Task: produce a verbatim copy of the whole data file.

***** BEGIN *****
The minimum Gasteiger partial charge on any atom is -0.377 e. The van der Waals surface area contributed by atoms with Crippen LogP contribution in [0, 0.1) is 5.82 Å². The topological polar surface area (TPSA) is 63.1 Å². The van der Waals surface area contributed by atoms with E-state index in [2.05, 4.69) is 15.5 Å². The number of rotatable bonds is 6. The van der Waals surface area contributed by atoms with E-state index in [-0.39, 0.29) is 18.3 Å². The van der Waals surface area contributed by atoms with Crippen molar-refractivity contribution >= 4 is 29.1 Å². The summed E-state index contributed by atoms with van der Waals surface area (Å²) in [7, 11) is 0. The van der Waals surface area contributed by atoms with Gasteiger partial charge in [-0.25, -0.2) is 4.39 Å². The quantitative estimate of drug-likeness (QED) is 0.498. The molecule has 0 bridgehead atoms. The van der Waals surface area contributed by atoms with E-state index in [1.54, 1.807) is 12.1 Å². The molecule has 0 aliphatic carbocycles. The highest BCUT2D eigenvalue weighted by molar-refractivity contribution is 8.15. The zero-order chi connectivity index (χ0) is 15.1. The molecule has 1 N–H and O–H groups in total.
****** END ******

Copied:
The minimum Gasteiger partial charge on any atom is -0.377 e. The van der Waals surface area contributed by atoms with Crippen LogP contribution in [0, 0.1) is 5.82 Å². The topological polar surface area (TPSA) is 63.1 Å². The van der Waals surface area contributed by atoms with E-state index in [2.05, 4.69) is 15.5 Å². The number of rotatable bonds is 6. The van der Waals surface area contributed by atoms with E-state index in [-0.39, 0.29) is 18.3 Å². The van der Waals surface area contributed by atoms with Crippen molar-refractivity contribution >= 4 is 29.1 Å². The summed E-state index contributed by atoms with van der Waals surface area (Å²) in [7, 11) is 0. The van der Waals surface area contributed by atoms with Gasteiger partial charge in [-0.25, -0.2) is 4.39 Å². The quantitative estimate of drug-likeness (QED) is 0.498. The molecule has 0 bridgehead atoms. The van der Waals surface area contributed by atoms with E-state index in [1.54, 1.807) is 12.1 Å². The molecule has 0 aliphatic carbocycles. The highest BCUT2D eigenvalue weighted by molar-refractivity contribution is 8.15. The zero-order chi connectivity index (χ0) is 15.1. The molecule has 1 N–H and O–H groups in total.